The Arkansas River, the longest tributary of the Mississippi-Missoury River system, is both a centerpiece and a starting point for any historical perspective of the River Valley region.

The river has been a source of life and transportation for the region for as long as humans have inhabited the area. It was how Army Maj. William Bradford and his men got to the area in 1817 to set up the first Fort Smith. It provides more than 1 billion kilowatt hours of electricity annually at half the cost of electricity produced by coal. It is a shipping lane for agriculture and manufacturing products, keeping about 400 semi-trucks off the roads for a typical tow of eight barges carrying 12,000 tons.

And it is where Wesley White of Hartford caught a state record 80-pound flathead catfish on Oct. 28, 1989. That record stands today, 30 years later.

The 445-mile-long McClellan-Kerr Arkansas River Navigation System from the Port of Catoosa in Oklahoma to its meeting with the Mississippi River provides a continuous 9-foot deep channel for barge traffic.

According to an 2018 economic impact study conducted by MarTREC at the University of Arkansas, complete disruption of operations on the MKARNS could result in a daily loss of $23 million in gross domestic product within the state of Arkansas.

The Arkansas Waterways Commission, using numbers recorded by the Corps of Engineers, reports over 10.9 million tons were moved on barges along the Arkansas River in Arkansas in 2018, and 11.9 million tons were moved in 2017.

“It’s a liquid highway,” said state Sen. Mat Pitsch. “So much more should be moving on it and we should be building more infrastructure to support it, and use it more for recreational purposes.”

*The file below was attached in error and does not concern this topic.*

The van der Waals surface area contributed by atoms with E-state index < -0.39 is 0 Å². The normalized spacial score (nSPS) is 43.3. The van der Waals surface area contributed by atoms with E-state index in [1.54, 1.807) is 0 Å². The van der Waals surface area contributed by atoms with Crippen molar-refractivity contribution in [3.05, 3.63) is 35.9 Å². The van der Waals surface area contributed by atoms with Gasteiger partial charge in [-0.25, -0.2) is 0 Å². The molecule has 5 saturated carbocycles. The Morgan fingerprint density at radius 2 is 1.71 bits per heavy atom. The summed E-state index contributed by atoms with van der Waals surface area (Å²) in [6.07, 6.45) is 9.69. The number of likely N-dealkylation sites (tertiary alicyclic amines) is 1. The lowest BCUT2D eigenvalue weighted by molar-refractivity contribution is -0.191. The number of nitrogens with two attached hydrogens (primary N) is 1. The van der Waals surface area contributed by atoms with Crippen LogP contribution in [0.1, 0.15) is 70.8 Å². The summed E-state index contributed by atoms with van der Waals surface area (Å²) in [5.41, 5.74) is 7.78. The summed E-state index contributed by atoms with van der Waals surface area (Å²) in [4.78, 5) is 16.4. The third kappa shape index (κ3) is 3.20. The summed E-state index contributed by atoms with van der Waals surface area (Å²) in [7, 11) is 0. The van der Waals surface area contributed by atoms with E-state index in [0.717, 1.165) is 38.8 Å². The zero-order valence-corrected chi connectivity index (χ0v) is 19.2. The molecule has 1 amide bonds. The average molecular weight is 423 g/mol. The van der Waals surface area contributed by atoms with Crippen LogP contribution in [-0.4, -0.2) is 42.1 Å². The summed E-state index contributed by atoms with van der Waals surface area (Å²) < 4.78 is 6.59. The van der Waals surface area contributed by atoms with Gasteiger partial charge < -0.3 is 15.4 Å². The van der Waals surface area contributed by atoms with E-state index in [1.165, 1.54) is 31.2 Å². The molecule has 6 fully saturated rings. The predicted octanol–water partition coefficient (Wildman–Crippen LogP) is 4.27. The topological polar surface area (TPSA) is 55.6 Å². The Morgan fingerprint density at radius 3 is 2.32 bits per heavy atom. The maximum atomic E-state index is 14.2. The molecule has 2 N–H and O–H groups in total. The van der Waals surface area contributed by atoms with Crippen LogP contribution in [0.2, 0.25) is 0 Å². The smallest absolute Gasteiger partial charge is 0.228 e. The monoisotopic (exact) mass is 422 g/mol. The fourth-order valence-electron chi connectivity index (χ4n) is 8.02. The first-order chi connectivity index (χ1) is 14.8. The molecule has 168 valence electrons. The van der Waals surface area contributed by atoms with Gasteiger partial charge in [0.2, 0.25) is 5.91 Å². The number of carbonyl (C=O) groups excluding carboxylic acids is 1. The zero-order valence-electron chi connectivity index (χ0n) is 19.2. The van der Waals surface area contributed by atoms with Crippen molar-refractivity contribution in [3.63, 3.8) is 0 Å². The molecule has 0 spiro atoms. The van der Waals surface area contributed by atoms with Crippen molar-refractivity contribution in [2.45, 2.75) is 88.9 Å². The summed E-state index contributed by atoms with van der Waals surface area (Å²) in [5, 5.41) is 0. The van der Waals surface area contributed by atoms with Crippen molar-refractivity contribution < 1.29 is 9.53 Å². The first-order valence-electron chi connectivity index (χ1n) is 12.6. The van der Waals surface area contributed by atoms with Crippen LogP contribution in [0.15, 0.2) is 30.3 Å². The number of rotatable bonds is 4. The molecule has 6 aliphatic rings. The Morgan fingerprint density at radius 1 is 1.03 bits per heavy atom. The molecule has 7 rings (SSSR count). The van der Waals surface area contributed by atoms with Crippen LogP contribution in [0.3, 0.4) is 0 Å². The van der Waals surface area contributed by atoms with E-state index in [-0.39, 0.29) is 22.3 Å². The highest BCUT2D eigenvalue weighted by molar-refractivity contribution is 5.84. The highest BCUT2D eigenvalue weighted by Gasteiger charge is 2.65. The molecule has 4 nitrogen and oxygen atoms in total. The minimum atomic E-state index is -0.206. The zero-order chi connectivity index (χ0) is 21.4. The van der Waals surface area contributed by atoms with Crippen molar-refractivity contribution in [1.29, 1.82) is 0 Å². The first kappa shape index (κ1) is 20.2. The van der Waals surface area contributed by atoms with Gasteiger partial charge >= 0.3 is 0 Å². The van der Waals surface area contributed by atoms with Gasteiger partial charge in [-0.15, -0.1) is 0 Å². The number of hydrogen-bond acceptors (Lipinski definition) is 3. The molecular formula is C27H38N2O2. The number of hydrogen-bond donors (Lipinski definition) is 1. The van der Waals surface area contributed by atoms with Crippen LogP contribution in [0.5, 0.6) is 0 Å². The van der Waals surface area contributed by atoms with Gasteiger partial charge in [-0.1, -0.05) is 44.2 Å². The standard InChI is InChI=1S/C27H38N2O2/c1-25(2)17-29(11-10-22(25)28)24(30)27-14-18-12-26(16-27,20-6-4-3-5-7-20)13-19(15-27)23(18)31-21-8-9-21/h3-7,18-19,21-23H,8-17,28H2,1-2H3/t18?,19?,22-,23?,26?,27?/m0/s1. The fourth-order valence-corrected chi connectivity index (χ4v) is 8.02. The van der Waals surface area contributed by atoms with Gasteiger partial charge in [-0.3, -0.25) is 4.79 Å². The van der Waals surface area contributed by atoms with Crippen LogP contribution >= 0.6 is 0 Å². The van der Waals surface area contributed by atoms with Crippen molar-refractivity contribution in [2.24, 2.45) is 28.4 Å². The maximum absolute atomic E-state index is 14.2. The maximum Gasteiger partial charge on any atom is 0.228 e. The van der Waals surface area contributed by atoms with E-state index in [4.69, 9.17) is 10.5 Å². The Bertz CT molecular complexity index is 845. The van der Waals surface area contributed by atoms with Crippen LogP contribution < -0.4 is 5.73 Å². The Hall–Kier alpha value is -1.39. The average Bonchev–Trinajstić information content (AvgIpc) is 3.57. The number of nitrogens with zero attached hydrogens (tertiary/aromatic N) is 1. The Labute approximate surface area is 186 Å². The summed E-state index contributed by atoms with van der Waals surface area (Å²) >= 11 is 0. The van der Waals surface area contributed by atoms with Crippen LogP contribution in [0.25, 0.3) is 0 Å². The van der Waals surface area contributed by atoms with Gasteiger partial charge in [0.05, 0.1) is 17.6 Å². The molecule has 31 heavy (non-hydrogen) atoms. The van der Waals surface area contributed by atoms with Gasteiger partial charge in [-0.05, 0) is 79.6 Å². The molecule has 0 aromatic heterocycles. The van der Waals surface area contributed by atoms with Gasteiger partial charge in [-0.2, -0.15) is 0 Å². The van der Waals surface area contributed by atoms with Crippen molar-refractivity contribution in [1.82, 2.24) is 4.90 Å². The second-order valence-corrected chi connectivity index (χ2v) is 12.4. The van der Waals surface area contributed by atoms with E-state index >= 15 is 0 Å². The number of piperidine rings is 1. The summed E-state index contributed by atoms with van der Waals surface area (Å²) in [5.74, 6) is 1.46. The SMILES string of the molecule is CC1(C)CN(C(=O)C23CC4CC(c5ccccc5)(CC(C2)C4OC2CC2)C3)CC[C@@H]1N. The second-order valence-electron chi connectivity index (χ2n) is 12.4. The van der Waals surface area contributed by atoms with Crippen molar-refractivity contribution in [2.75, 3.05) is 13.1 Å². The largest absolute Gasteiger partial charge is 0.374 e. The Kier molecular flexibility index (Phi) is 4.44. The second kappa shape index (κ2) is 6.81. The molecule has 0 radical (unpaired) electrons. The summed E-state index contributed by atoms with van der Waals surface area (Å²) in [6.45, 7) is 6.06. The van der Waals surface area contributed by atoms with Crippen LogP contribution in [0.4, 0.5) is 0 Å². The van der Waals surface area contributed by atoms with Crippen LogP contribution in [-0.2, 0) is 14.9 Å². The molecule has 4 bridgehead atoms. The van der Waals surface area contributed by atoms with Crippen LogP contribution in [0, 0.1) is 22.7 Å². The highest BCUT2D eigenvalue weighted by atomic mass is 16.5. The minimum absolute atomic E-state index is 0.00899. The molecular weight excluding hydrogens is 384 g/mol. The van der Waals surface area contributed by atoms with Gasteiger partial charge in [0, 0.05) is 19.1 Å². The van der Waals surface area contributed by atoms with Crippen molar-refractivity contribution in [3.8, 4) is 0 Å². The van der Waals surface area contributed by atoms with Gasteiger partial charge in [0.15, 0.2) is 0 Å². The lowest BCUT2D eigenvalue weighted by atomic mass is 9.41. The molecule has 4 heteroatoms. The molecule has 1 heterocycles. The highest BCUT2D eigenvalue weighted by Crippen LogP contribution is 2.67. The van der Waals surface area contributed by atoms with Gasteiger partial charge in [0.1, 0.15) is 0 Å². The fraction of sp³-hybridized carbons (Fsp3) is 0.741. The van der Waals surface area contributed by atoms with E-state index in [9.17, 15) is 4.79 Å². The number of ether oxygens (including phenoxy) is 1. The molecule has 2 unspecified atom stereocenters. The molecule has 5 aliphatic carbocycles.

Pitsch is also executive director of the Western Arkansas Intermodal Authority (WAIA), whose board of directors have kept as a No. 1 priority the development of an intermodal port near Van Buren on the Arkansas River.

WAIA has for several years pushed to create a 12-foot channel through the river to make way for larger barges coming through an expanded Panama Canal. Although approved by Congress, there has been no funding set aside to create the 12-foot channel on the MKARNS. A U.S. Corps of Engineers Little Rock District spokesperson said another study may be required to approve funding for a 12-foot channel on the river.

Pitsch pointed to the marina in Muskogee on the Arkansas River and trails development in Fort Smith on the river as a way to further take advantage of the recreational aspects of the river.

For Marty Shell, president of Five Rivers Distribution in Fort Smith and Van Buren, the Arkansas River system is a livelihood and economic generator.